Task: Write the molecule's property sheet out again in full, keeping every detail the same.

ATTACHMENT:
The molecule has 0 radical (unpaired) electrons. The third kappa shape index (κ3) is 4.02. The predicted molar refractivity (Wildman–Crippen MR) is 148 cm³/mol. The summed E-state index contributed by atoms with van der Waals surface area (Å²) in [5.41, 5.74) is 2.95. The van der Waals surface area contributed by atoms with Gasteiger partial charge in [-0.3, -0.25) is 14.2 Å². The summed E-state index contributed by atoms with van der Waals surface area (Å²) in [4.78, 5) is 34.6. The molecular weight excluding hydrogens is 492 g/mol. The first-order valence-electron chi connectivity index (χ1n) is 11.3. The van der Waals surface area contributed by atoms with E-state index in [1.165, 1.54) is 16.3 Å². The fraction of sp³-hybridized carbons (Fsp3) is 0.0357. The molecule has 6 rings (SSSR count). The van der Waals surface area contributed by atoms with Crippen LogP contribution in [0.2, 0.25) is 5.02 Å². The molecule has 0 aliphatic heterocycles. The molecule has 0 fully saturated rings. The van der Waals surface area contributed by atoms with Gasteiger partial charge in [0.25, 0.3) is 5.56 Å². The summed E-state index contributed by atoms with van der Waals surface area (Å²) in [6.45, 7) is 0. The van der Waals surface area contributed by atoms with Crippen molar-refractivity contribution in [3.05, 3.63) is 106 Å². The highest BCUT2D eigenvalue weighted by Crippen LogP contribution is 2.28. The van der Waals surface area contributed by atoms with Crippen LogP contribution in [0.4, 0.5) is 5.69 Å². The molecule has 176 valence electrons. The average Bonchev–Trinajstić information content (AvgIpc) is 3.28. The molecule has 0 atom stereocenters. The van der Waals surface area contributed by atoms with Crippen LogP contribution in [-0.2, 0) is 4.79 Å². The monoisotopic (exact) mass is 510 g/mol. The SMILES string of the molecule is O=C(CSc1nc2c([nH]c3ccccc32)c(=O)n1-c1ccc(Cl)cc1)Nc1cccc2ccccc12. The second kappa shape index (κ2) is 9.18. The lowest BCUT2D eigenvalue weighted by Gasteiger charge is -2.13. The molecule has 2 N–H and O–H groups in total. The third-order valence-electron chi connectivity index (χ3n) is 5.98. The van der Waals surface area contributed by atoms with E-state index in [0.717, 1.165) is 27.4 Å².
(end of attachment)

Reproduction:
The molecule has 0 radical (unpaired) electrons. The third kappa shape index (κ3) is 4.02. The predicted molar refractivity (Wildman–Crippen MR) is 148 cm³/mol. The summed E-state index contributed by atoms with van der Waals surface area (Å²) in [5.41, 5.74) is 2.95. The van der Waals surface area contributed by atoms with Gasteiger partial charge in [-0.3, -0.25) is 14.2 Å². The summed E-state index contributed by atoms with van der Waals surface area (Å²) in [4.78, 5) is 34.6. The molecular weight excluding hydrogens is 492 g/mol. The first-order valence-electron chi connectivity index (χ1n) is 11.3. The van der Waals surface area contributed by atoms with E-state index in [1.165, 1.54) is 16.3 Å². The fraction of sp³-hybridized carbons (Fsp3) is 0.0357. The molecule has 6 rings (SSSR count). The van der Waals surface area contributed by atoms with Crippen LogP contribution in [0.2, 0.25) is 5.02 Å². The molecule has 0 aliphatic heterocycles. The molecule has 0 fully saturated rings. The van der Waals surface area contributed by atoms with Gasteiger partial charge in [0.25, 0.3) is 5.56 Å². The summed E-state index contributed by atoms with van der Waals surface area (Å²) in [6.45, 7) is 0. The van der Waals surface area contributed by atoms with Crippen molar-refractivity contribution in [3.05, 3.63) is 106 Å². The highest BCUT2D eigenvalue weighted by Crippen LogP contribution is 2.28. The van der Waals surface area contributed by atoms with Crippen LogP contribution in [0.4, 0.5) is 5.69 Å². The molecule has 176 valence electrons. The average Bonchev–Trinajstić information content (AvgIpc) is 3.28. The molecule has 0 atom stereocenters. The van der Waals surface area contributed by atoms with Crippen LogP contribution in [-0.2, 0) is 4.79 Å². The monoisotopic (exact) mass is 510 g/mol. The SMILES string of the molecule is O=C(CSc1nc2c([nH]c3ccccc32)c(=O)n1-c1ccc(Cl)cc1)Nc1cccc2ccccc12. The second kappa shape index (κ2) is 9.18. The lowest BCUT2D eigenvalue weighted by Gasteiger charge is -2.13. The molecule has 2 N–H and O–H groups in total. The third-order valence-electron chi connectivity index (χ3n) is 5.98. The van der Waals surface area contributed by atoms with E-state index in [0.717, 1.165) is 27.4 Å².